8 Top Ways to Retain Your Great Employees

Financial and Cultural Incentives Help with Your Employee Retention

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Employee retention refers to a company's ability to keep employees from voluntarily leaving the company. Companies usually calculate retention as a percentage (number of voluntary terminations divided by the total number of employees). For example, you have 1,000 employees, and 100 leave within the year, you have a 90% retention rate. This is the opposite side of the turnover rate, which shows the percentage of people who have left your organization.

Generally, the Human Resources department is tasked with developing strategies to increase employee retention. They, along with management, focus on making the company a place where people want to stay. Employee retention strategies generally focus on either financial incentives or cultural incentives. Smart organizations use both.

Financial Incentives

Financial incentives cover so much more than salary. Here are several different financial incentives companies use as part of their employee retention strategy.

  • Salary: The first and most obvious strategy. Every employee, from the minimum wage worker to the CEO receives a paycheck, and the number on that goes a long way towards determining how long someone will stay. Companies often use tools like salary surveys to find out what other businesses in the area and/or in their industry are paying similarly situated employees.

    From this, a business determines the average pay for a particular job, and tries to keep salaries around this area. This is usually called a compensation ratio, or compa-ratio. If an employee's salary is exactly at the average pay for the position, that is considered a compa-ratio of 100.
  • Bonuses: Bonuses can be applied at any level of the organization, but many businesses limit them to higher level employees; others provide a bonus for all levels of the organization. Typically they are linked to specific financial or performance goals and are calculated as a percentage of an employee's salary.
  • Stock options: Stock options have a special place in financial incentives because they typically don't vest for a certain period of time, often five years. If you quit before the five years are up, you forfeit the stock options. Some companies offer grants as well as options, which are immediately available to the employee.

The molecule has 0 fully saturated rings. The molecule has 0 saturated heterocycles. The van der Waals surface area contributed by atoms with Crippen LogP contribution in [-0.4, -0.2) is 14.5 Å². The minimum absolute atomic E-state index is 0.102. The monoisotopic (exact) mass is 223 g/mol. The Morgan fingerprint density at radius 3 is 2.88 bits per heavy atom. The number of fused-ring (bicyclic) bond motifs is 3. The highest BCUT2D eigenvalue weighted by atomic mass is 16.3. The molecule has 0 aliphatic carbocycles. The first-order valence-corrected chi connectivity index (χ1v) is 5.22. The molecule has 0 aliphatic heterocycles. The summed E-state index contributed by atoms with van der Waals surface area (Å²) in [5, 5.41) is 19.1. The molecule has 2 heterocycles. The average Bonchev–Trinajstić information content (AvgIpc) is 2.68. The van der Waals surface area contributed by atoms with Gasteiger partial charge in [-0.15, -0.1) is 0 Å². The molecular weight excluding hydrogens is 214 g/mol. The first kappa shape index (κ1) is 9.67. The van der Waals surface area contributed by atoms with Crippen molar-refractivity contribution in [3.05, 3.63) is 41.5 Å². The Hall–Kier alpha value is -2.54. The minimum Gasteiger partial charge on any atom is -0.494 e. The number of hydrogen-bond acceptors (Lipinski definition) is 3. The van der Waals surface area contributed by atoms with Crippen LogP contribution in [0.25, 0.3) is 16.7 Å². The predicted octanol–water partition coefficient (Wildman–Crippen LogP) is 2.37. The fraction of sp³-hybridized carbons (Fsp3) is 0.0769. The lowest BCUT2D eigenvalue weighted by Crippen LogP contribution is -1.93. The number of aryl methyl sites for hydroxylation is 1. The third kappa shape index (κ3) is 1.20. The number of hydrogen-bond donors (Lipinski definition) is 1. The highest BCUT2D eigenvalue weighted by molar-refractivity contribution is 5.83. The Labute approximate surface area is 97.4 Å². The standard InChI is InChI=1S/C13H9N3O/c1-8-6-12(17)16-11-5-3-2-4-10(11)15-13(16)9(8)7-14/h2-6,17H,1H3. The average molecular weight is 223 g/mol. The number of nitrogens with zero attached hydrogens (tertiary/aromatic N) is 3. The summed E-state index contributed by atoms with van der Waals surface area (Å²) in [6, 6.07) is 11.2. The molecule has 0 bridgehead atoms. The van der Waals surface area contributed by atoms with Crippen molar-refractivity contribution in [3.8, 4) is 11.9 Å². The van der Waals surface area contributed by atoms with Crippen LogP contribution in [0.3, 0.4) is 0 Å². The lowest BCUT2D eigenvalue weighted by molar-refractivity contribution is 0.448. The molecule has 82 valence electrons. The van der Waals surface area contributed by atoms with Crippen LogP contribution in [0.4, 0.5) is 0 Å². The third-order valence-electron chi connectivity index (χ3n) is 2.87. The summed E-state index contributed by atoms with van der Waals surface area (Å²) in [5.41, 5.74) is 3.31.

• 401ks, pensions and other investment options: Helping you plan towards retirement can be a great retention strategy for a company. Many of these plans are based on the concept of vesting. This means that the company sets aside money for you, but if you leave in fewer than 5 years you don't see any of the money.

    Pensions are falling out of favor in American countries, and you're more likely to find a plan like a 401(k) where you direct your own investments and contribute a portion of your salary to the plan. The money you contribute isn't affected by vesting rules.

Cultural Incentives

Many people see money as the only reason why an employee would stay or leave a job, but the reality is that many people find cultural incentives such as these more important.

  • Flexibility: One company retention strategy is to give employees options about how and where they work. Telecommuting and flexible schedules allow employees to do their work when and where it's most effective for their situation.

    Companies do have to be careful with these types of plans that they pay people accurately. Nonexempt employees must be paid for every hour worked, regardless of whether it was at a desk in the office or while sitting on the bleachers at a child's baseball game.
  • Management training: The number one reason people quit their jobs is that they want to get away from their boss. Companies that invest in management training can not only increase employee retention for managers, but create a better environment for their employees.
  • Company events: Gatherings like holiday parties, corporate retreats, and even office potlucks, can all be part of an overall retention strategy. When employees feel that the company cares about them, they are more likely to stay.
  • Training and development opportunities: By offering employees opportunities to learn new skills, and therefore fulfill new roles, often at higher pay levels, companies can increase their rate of retention and take care of succession planning at the same time. Employees who see that they aren't going to be stuck in a dead end job are more likely to feel loyal to the company.

    Is a Retention Rate of 100% Desirable?

    You might think that companies would never want any employees to leave, but the reality is that a retention rate of 100% over a long period of time, means the company is not getting rid of people who are not a good fit for the organization. Additionally, it means you're limited in getting new people with new ideas.

    You can, of course, terminate people who are not good fits, but often people will leave on their own if the company culture and financial strategies don't fit with their future plans. And, this is a good thing for both the employee and the company.